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Physical Complications of Abusing Opium

Physical Complications of Abusing Opium

Opium abuse can cause respiratory problems

Opium is a drug derived from the poppy plant, and its derivatives may be medically used to treat severe pain. While it is very effective for pain relief, opium is often abused for other reasons, to produce euphoria and for its pain-relieving effects. While it may seem harmless to abuse opium, many physical complications and side effects can occur from this practice. Some of the common physical complications of opium abuse include addiction, respiratory depression, constipation and infection.

One of the most serious physical complications of opium abuse is addiction. Though many people think addiction is a series of immoral choices, it is actually a physical condition. In fact, opium abuse changes certain chemicals in the brain, and these changes can alter the brain’s functioning to create tolerance, dependence and addiction. Unfortunately, it does not take long for addiction to develop once people abuse opium. In only a few weeks of abusing this drug, the body can become physically dependent on it, and this dependence can cause uncomfortable and potentially dangerous withdrawal symptoms.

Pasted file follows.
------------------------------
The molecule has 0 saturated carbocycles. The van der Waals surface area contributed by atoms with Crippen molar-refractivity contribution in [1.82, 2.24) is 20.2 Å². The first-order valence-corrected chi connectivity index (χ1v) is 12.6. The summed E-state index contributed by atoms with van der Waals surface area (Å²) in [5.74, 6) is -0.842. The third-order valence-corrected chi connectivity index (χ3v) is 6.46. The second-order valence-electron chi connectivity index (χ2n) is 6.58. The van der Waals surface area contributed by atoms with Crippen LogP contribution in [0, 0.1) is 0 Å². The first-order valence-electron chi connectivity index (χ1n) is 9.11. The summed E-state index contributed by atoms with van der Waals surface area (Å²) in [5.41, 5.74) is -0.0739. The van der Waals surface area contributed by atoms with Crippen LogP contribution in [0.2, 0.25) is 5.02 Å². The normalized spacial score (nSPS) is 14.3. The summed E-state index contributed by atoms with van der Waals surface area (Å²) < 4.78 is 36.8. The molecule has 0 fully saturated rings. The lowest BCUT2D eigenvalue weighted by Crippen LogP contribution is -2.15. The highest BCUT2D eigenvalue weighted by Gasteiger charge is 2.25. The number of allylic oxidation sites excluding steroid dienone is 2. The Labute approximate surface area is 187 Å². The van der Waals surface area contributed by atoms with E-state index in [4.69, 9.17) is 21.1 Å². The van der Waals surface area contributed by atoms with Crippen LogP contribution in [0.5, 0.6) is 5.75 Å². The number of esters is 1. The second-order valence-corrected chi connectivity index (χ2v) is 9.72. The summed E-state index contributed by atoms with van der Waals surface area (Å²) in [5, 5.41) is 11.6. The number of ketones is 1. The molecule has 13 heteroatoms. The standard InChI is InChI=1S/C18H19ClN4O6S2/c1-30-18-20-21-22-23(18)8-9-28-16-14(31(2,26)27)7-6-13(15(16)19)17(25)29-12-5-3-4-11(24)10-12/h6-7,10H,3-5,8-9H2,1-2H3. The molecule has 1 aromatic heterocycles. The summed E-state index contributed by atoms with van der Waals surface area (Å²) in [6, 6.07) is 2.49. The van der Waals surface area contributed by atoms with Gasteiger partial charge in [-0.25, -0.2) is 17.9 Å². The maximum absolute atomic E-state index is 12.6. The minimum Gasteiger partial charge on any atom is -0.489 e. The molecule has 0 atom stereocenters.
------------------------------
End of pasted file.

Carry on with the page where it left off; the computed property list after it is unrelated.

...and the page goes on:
While many of the physical complications of opium abuse are dangerous, respiratory depression may be incredibly so. Opium abuse triggers an area in the brain that slows down a user’s breathing; at high enough doses, a user’s breathing may stop altogether. This is a very severe complication, because, if breathing is depressed or stopped, important organs in the body, including the brain and heart, can become permanently damaged.

Constipation is another common side effect of opium abuse. Opium activates certain receptors in the brain that end up slowing down waste’s movement through the intestinal tract. This additional time that waste spends in the body allows it to become desiccated, causing stools to become harder, dryer and more difficult to pass. In mild cases of opium-induced constipation, it may simply cause discomfort. However, as constipation gets worse, it can cause agonizing pain, hemorrhoids and anal fissures. It can also progress to a fecal impaction, a serious condition where hardened stool gets stuck in the intestines.

Other complications can occur when people abuse opium through injection. Perhaps the greatest risk associated with this type of use is infection, which can occur as a result of using contaminated needles. Because injected opium goes directly into the bloodstream, it bypasses the body’s means of filtration, which would otherwise protect against bacteria and viruses. Therefore, if the opium or needle used to inject the drug has some disease in it, the body may not be able to defend itself. Some dangerous infections that may result from injecting opium are human immunodeficiency virus (HIV), hepatitis B, hepatitis C, tuberculosis (TB) and sexually transmitted diseases.

If you or a loved one has become addicted to opium, then you should seek appropriate treatment. Call our toll-free helpline now, because our admissions coordinators are available 24 hours a day to answer any questions you have about opium, addiction and treatment. Seek help to quit using this drug.